Making Learning More Fun for Kids

Kids learn best through play and hands-on activities, so why are most schools trying to teach from texts or textbooks? Knowing what we do now about child development, it makes better sense to teach kids with fun and engaging activities. Even if you are homeschooling your child this year, you can make learning more fun for your kids. Here’s how.

Teaching and Learning Coding

Technology has moved at the speed of light in the last fifty years. It has gone way beyond what people imagined. Ergo, making sure your kids have a good foundation in computers and programming or coding languages is a good idea. However, a lot of coding can seem boring to kids, but the truth is coding for kids can be fun.

There are dozens of coding programs and lessons that kids can learn from and enjoy. For example, one company teaches kids programming and coding by learning how to create Minecraft mods and gameplay items. The building toy company Lego offers coding programs at their theme parks geared at both younger and older students that, when completed, causes their Lego builds to move in specified ways. Robotics camps and clubs, when they can meet, also teach a lot of coding and then use those skills to do “droid battles” in competition. It’s out there if you are willing to look for opportunities.

Kids can also learn coding at home with hands-on tech kits. Parents can buy a build-a-tech subscription, so kids can have monthly STEM projects to learn about different concepts and apply those by building stuff.

Movie Tie-Ins for Learning Literature

Taking the time to read to your children is crucial for early child development. However, children should be able to read on their own by the time they’re six or seven years old. If you have a kid that doesn’t like to read, try the following approach: pick a book at the reading level required for your child’s grade and then find a movie adaptation that goes with it. Some books may have more than one film, and that can help too.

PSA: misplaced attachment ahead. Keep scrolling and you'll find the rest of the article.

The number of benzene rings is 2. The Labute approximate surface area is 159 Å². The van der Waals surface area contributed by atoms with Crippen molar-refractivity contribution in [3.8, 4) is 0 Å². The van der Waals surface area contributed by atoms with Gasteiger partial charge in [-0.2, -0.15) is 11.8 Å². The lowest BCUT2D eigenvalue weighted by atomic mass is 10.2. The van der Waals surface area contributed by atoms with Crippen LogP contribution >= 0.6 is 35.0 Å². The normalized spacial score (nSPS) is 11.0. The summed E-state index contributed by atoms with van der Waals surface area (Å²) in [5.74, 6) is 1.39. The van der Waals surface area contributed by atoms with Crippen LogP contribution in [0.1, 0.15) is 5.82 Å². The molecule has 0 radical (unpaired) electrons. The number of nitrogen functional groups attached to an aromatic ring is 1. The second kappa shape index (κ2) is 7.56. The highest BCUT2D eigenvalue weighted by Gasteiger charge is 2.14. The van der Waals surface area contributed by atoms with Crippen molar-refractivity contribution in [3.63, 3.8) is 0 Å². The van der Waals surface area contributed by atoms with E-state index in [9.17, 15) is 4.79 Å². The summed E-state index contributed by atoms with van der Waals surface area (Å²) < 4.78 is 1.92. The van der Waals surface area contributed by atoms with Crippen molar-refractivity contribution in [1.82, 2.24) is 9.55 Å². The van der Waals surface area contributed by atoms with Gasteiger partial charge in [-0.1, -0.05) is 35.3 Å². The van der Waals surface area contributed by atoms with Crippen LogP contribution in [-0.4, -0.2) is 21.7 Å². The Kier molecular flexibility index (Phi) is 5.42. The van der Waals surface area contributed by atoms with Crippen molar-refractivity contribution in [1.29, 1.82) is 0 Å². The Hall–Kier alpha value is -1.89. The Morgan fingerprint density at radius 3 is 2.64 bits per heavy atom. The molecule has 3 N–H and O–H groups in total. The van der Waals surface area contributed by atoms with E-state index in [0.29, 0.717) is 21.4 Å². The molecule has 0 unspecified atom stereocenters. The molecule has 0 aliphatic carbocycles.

Start by having your child read the first three chapters, then watch the first thirty minutes of the movie. Compare and contrast the read chapters with what takes place in the first thirty minutes of the movie and write a short couple of paragraphs on those differences or similarities. Children are engaged because there’s a more relatable version of the story to supplement the literature. This also works for history, but make sure the movie is historically accurate and not just a dramatic piece of cinema.

Science Kits by Mail

Science is only fun when you can do hands-on activities. The best part about learning science is that the door is wide open for what you teach and what your kids need to learn. There are tons of science kits by mail, science kit subscription services, and even individual science kits on specific subjects. You can pick anything, and there is probably a science kit to go with it.

If your homeschooling program doesn’t provide the science lab items you need, or your district doesn’t provide those items for virtual or distance learning, you can get them from kits sold online. Most toy and hobby shops will sell science kits too. Even if science experiments and labs are not a required part of teaching your child or teen science, you may still want to incorporate some of these activities to motivate your child to learn the required material.

Math Games With Rewards

Math is another subject that many kids either find boring or struggle to understand. Thankfully, there are plenty of math games available for kids to play to sharpen their skills and teach them new skills. Some of these games even offer rewards for completing levels that the kids can trade in for prizes.